This course seeks to provide frameworks for understanding the popularity of Italian cinema, its historical and cultural development, and the variety and pleasures that the category includes. This course seeks to examine the extraordinary historical popularity of cinema in Italy, providing the scholarly tools to analyze entertainment from the beginning of the sound era to contemporary cinema and will include examples of horror, peplum, melodrama, western and commedia all’italiana. It will enable students to develop critical tools of analysis both for cinema and for cultural studies, and is designed to complement – although not overlap with – other film courses on offer in the university.

ITS/CMS 332 Italian Media and Popular Culture

This course will introduce students to contemporary Italian media and popular cultures. The course has a thematic approach and applies the analytical theories of critical cultural studies. Students will be exposed to development of various media forms as they have been shaped by and their impact on Italian culture and society. The press, film, radio, television, popular music, comics and graphic arts, sports and digital networks will be investigated from a variety of angles with particular attention on the media’s role in the construction of collective identities, the role of power and capital in shaping national identity, media use by social movements, the question of representation, popular protest and subcultural and subaltern expressions within the national space. Italy’s role within the global media economy will also be investigated.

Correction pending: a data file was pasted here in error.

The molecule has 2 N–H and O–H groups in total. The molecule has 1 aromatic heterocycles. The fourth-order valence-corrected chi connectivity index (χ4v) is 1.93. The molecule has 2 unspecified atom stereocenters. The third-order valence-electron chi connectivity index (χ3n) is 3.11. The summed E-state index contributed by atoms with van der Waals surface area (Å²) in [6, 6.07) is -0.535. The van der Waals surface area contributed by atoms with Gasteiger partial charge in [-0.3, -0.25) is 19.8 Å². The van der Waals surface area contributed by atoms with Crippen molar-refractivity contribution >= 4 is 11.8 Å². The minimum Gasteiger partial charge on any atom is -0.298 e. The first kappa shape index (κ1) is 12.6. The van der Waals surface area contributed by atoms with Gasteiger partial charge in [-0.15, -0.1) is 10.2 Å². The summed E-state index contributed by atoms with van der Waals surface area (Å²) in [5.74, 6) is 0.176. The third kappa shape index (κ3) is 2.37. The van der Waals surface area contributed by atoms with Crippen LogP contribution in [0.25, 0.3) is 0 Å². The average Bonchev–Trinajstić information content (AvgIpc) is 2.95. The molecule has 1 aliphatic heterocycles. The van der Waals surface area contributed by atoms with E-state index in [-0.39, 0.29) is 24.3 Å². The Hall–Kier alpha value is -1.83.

ITS/CW 358 The Art of Literary Translation (Prerequisite: Junior Standing)

This course aims to develop the creative, editorial, and reading habits needed for literary translation; to develop an awareness of the theories associated with the practice of translating a work of literary excellence from one language into another; to foster an aesthetic sensibility for use in literary translation. Students will read and discuss theoretical texts and will create their own translations of works by authors that will be chosen by each student. These translations will be presented to the class in a traditional workshop format, with emphasis on analysis of the difficulties posed by the chosen text(s) and a justification for the choices made in rendering the texts into English. Students will compile a portfolio of the translations they produce during the term, having become familiar with the skills and sensitivities needed to translate works of literary merit and to discern the characteristics of quality literary translation.